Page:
Now while this may not have developed into death threats to Griff from a whole country, as per the hysteria from Filipe Toledo fans, one wonders if João had a chip on his shoulder for the humiliation dealt to Filipe in El Salvador in conditions he should be winning in his sleep.

And one wonders not if, but when, this will boil over in a future heat next year?

One also hopes that Griff’s mom, affectionately known as “Momma Bear”, does not get once again sucked into the black hole of keyboard wars.

On here and other forums she was berated and ridiculed, even called “batshit crazy”.

I would copy and paste such examples, but I am way too lazy to dig up the archives for that.

She ain’t batshit crazy for defending her son but she is batshit crazy for trying to reason with the BG comment crew.

That is a losing battle right there.

Now for the other newly formed blood feud between two girls a mother could only hope her son might marry some day, Carrissa and Bettylou.

Carissa, fresh off the wave of the contest, was poised to take her rightful prize.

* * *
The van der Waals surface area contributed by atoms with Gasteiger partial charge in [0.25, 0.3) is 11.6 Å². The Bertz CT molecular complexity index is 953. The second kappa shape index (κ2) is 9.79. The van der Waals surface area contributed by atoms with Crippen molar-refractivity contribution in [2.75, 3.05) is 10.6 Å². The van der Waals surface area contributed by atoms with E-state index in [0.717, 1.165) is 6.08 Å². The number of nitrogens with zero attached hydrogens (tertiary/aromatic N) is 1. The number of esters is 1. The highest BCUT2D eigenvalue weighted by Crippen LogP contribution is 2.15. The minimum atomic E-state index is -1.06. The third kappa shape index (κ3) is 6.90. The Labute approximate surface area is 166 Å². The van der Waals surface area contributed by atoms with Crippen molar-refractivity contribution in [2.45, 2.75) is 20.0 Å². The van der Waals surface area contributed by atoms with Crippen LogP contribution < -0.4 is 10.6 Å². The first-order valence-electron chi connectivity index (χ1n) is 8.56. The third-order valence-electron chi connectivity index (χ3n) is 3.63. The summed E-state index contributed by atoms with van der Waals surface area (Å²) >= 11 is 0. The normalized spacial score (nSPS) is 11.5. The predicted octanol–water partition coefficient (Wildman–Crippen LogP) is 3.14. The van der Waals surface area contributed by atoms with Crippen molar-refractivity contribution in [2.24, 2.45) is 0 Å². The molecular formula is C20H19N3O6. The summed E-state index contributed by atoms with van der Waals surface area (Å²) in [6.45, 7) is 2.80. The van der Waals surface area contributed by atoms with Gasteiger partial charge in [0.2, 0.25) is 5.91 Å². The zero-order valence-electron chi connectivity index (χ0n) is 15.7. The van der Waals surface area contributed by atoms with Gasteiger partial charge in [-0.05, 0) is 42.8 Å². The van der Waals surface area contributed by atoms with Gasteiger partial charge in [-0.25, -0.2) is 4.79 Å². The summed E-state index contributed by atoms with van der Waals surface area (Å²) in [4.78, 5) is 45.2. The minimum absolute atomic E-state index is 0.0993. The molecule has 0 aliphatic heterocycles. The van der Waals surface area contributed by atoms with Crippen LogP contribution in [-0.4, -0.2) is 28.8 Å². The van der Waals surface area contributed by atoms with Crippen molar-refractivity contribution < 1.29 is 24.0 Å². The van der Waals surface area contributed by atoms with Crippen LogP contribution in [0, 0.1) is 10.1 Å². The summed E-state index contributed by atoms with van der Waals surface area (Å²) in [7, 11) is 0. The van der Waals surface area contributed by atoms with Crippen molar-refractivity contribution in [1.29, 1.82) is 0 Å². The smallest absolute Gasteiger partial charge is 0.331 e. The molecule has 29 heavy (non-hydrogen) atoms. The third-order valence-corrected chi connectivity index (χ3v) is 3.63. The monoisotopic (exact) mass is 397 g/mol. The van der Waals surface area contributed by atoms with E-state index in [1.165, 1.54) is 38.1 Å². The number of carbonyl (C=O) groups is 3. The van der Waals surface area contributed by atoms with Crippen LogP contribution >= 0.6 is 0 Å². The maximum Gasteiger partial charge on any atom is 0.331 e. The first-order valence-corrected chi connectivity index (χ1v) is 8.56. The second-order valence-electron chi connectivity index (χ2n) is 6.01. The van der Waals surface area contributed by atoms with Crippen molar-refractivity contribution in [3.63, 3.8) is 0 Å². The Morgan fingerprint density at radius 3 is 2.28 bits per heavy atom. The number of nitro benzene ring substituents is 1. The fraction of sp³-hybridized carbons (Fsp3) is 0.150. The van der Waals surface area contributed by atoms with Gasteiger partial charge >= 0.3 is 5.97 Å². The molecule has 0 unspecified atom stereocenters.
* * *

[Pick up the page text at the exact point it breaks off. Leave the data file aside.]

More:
Usually well-mannered and positive, Carissa appeared agitated as her younger rival shadowed her like an internet stalker.

Maybe it was the loss on Finals Day to a stylish but way less committed in heavy surf Stephanie Gilmore. She would have been crowned champion in any other alternate reality that didn’t include ELO, but she seemed intent on not letting history repeat itself.

But as history was indeed repeating itself, and as the waves sputtered to complete crap, the no-priority rule once again reared its grotesque head as she was called for interference on what was the only chance left to defeat Molly Pinkum, who was ahead on the merits of a bust-through-the-mush barrel on a small Pipe wave.

Whether Bettylou shadowed Carrissa and dropped in behind to deny her glory or Carissa dropped in ruthlessly to deny Bettylou her first chance at such glory is an open question, but the tension was obvious as not only did Carissa drop in, but was also noticeably absent after as the three other contenders gathered round for an interview with Mahina Florence.